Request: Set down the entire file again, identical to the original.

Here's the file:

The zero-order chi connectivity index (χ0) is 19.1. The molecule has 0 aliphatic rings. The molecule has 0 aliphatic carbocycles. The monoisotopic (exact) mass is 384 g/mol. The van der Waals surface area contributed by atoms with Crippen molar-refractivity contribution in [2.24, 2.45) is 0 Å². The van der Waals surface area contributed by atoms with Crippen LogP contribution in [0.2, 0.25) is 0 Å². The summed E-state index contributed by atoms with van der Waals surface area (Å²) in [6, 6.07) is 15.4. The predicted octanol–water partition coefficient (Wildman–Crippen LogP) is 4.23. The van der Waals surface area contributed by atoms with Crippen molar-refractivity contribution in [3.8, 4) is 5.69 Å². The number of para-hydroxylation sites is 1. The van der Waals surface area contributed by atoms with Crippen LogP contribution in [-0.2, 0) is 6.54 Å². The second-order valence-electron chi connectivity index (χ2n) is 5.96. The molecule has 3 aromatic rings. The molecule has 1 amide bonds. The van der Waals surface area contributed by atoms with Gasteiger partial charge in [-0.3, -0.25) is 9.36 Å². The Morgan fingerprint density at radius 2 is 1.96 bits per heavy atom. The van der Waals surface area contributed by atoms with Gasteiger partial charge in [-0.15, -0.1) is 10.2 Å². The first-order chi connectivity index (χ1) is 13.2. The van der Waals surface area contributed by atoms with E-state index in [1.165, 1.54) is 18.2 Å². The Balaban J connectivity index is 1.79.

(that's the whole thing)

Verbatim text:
The zero-order chi connectivity index (χ0) is 19.1. The molecule has 0 aliphatic rings. The molecule has 0 aliphatic carbocycles. The monoisotopic (exact) mass is 384 g/mol. The van der Waals surface area contributed by atoms with Crippen molar-refractivity contribution in [2.24, 2.45) is 0 Å². The van der Waals surface area contributed by atoms with Crippen LogP contribution in [0.2, 0.25) is 0 Å². The summed E-state index contributed by atoms with van der Waals surface area (Å²) in [6, 6.07) is 15.4. The predicted octanol–water partition coefficient (Wildman–Crippen LogP) is 4.23. The van der Waals surface area contributed by atoms with Crippen molar-refractivity contribution in [3.8, 4) is 5.69 Å². The number of para-hydroxylation sites is 1. The van der Waals surface area contributed by atoms with Crippen LogP contribution in [-0.2, 0) is 6.54 Å². The second-order valence-electron chi connectivity index (χ2n) is 5.96. The molecule has 3 aromatic rings. The molecule has 1 amide bonds. The van der Waals surface area contributed by atoms with Gasteiger partial charge in [-0.3, -0.25) is 9.36 Å². The Morgan fingerprint density at radius 2 is 1.96 bits per heavy atom. The van der Waals surface area contributed by atoms with Gasteiger partial charge in [-0.15, -0.1) is 10.2 Å². The first-order chi connectivity index (χ1) is 13.2. The van der Waals surface area contributed by atoms with E-state index in [1.165, 1.54) is 18.2 Å². The Balaban J connectivity index is 1.79.